0.6.0 • Public • Published


Utilities for AST transformers.


$ npm install [--save] ast-util


# callArraySlice(scope, node[, begin, end])

Returns a call to Array.prototype.slice with node as the context and begin and end as the arguments to slice.

# callFunctionBind(scope, fn, context[, args])

Returns a call to Function.prototype.bind using either call or apply depending on what the value of args is. If args is an expression then apply is used. If args is an array of expressions, then call.

# callGet(scope, object, property, receiver)

The [[Get]] internal method on objects would look something like helpers/get.js.

# callGetOwnPropertyDescriptor(scope, object, property)

Returns a call to Object.getOwnPropertyDescriptor with the given object and property.

# callGetPrototypeOf(scope, object)

Returns a call to Object.getPrototypeOf with the given object.

# callHasOwnProperty(scope, node, property)

Returns a call to hasOwnProperty with node as the context and property as the property to check.

# callSharedMethod(scope, callee, args)

Returns a call to the given callee with args as the arguments. If callee is a string then it is treated as a globally-accessible function such as Object.defineProperty which will be stored in a unique temporary variable. Subsequent calls to this function will re-use the same temporary variable.

# callSharedMethodWithContext(scope, callee, context, args)

Returns a call to the given callee with context as the method context and args as the arguments. If callee is a string then it is treated as a globally-accessible function such as Array.prototype.slice which will be stored in a unique temporary variable. Subsequent calls to this function will re-use the same temporary variable.

# getGlobals(ast)

Gets a list of identifiers referencing global variables anywhere within the given ast. Assuming the ast is for this code:

var a;
function b(){ return c; }

Then getGlobals will return two identifiers, c and d.

# identifierForString(string)

Generate a safe JavaScript identifier for the given string.

# injectShared(scope, name, expression)

Injects a shared variable with a unique identifier. Only the first call with the same scope and name will result in a variable declaration being created. The expression passed in can either be an AST node or a function to generate one. This function is generally used to inject repeatedly-used values and prevent repeated execution.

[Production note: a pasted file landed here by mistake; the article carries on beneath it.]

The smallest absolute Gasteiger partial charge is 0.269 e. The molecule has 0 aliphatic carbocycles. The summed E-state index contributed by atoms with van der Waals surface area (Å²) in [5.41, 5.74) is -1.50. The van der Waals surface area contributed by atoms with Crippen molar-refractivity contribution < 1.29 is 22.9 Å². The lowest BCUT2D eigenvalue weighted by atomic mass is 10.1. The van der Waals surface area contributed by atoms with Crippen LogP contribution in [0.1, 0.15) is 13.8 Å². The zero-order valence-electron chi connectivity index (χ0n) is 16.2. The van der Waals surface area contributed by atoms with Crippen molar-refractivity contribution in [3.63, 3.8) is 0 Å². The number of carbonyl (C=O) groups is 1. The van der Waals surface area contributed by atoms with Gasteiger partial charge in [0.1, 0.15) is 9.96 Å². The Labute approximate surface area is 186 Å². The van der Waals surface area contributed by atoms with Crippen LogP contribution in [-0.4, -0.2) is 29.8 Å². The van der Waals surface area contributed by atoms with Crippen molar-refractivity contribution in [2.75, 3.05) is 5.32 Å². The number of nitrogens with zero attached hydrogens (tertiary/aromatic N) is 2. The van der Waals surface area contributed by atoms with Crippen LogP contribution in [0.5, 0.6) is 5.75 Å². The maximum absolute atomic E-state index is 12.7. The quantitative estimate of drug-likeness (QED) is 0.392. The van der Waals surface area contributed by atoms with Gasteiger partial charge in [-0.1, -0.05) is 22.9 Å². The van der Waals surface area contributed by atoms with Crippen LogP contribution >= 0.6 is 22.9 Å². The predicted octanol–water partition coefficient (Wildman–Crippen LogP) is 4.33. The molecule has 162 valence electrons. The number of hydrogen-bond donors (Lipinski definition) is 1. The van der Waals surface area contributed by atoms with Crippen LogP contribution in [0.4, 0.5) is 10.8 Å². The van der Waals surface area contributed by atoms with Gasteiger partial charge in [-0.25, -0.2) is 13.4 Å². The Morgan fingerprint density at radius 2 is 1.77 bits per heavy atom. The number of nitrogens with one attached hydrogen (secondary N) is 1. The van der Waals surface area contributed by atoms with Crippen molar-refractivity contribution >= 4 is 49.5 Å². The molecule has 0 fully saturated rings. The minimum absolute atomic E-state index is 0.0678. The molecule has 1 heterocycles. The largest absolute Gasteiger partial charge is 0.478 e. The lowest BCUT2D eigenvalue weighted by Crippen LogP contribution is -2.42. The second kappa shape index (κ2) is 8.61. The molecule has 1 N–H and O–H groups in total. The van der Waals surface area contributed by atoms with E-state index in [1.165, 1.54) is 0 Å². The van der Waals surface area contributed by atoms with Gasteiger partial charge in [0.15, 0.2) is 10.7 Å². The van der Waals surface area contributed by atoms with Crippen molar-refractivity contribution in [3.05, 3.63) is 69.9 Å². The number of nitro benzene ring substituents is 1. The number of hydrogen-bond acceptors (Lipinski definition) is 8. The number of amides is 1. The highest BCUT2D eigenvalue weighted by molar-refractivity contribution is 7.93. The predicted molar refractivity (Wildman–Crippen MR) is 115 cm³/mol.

# injectVariable(scope, identifier[, init])

Injects a variable with the given identifier into the given scope as a var declaration with an optional initial value.

# isReference(path)

Determines whether the given path is a value reference. For example, a and b are references, but c is not:


Only identifiers count as references.

# isUsed(scope, name)

Determines whether the given name should be considered "used" in the given scope. For a name to be used, it should either:

  1. Be declared in this scope or a parent scope.
  2. Be referenced in this scope, a parent scope, or any child scopes.

For example, a, b, and d are used in the global scope of this example while c is not:

var a;
function b() {}
try {
  a = b(d);
} catch (c) {

# sharedFor(scope, name)

Injects a shared variable by getting the named value from a dotted path. For example, this will return an identifier that can be used in place of the named expression:

sharedFor(scope, 'Object.defineProperty')

Subsequent calls to sharedFor in the same scope will return the same identifier.

# uniqueIdentifier(scope[, name])

Generates an identifier guaranteed not to collide with any others in the given scope. This function will also never generate the same identifier twice for any scope whose global scope already got that identifier.

Called in a scope with no global references and no variables, the first time this function is called it will return an identifier named $__0.

When called with a name that name will be used with a prefix, "$__", if possible. If that name is already used then it will append incrementing numbers until it finds a name that isn't used.


These methods are useful to source transforms, such as transpilers or macros. Such transforms often have to insert variables into scopes and replace expressions. Using injectVariable and injectShared are specifically for that purpose. In conjunction with ast-types, here's how you'd write a simple version of a swap macro:

// var tmp;
var tmp = util.injectVariable(
    // tmp = left
    // left = right
    // right = tmp

See examples/swap-macro.js for a more complete example.


Build Status


First, install the development dependencies:

$ npm install

Then, try running the tests:

$ make test

If you're adding or editing code that injects helpers into a scope, you'll need to edit and run the Makefile to have it generate the files in lib/helpers from the files in helpers.

Pull Requests

  1. Fork it
  2. Create your feature branch (git checkout -b my-new-feature)
  3. Commit your changes (git commit -am 'Add some feature')
  4. Push to the branch (git push origin my-new-feature)
  5. Create new Pull Request


Huge thanks to Ben Newman for ast-types, on which much of this library depends.

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